Preferably the holder includes spaced apart legs which straddle the disc so as to grip the disc therebetween. The legs provide a simple and convenient means of mounting the holder on the disc. One of the legs may conveniently be formed to define one of said surfaces between which the spacer means is gripped. Two legs may engage one side of the disc and an intermediate third leg may engage the other side of the disc. The third leg may be formed as aforesaid to define said one of said surfaces for gripping the spacer.
Two said surfaces may be provided so as to grip the spacer at diametrically opposed positions.
In order to inhibit rattling of the disc by free axial play on the fastening means, the holder may apply an axial bias to the disc. The bias is relatively light, however, to facilitate easy axial movement of the disc on application of braking forces.
The bias may be effected by two spaced apart axial wings forming part of the holder. Preferably, two of the aforesaid legs engaging one side of the disc extent from a section of the holder intermediate the wings at positions one adjacent each wing and the third leg engaging the other side of the disc extends from the intermediate section between the other two legs. Preferably the fastening means, e.g. a bolt, extends through said holder and preferably through an aperture in said intermediate section. A said spacer gripping surface may extend from said intermediate section, e.g. in the form of a flange.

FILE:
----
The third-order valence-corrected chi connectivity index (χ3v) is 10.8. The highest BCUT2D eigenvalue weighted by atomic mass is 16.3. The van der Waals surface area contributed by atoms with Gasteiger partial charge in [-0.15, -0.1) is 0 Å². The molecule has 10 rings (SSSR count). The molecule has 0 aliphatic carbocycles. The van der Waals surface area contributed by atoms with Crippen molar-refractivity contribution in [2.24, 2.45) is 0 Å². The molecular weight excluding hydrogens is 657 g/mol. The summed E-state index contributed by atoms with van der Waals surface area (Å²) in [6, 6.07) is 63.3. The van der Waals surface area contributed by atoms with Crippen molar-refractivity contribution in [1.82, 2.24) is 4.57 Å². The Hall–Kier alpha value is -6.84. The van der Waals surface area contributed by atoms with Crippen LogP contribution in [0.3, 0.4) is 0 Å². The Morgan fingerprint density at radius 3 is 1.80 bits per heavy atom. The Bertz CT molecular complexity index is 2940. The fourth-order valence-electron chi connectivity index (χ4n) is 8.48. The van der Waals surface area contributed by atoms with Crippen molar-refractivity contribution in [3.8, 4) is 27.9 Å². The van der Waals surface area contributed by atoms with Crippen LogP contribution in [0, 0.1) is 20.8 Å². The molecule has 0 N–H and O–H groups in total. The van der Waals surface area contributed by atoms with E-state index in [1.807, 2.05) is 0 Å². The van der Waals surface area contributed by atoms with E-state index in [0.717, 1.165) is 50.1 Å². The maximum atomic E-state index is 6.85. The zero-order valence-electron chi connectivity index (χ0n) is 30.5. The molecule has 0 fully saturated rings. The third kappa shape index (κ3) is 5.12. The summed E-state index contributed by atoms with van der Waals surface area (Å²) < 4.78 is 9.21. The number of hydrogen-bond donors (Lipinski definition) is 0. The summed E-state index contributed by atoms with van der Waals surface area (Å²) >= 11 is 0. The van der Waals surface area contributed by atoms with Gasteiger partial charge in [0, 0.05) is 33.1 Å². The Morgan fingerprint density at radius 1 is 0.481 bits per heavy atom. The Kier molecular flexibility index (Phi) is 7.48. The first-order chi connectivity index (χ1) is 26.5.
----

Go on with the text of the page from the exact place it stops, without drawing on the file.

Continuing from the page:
According to another aspect of the invention there is provided a holder for use with a brake disc assembly according to any of the seven immediately preceding paragraphs, the holder being locatable on the disc and having surfaces between which the spacer, in use, is gripped.
A brake disc assembly and a holder for use therewith in accordance with the invention will now be described by way of example with reference to the accompanying drawings in which:
FIG. 1 is a perspective view of part of a brake disc assembly in accordance with the invention,
FIG. 2 is an axial cross section through a motor cycle wheel fitted with the brake disc assembly of FIG. 1,
FIG. 3 is a view of part of the assembly shown in FIG. 2 looking in the direction of arrow III in FIG. 2,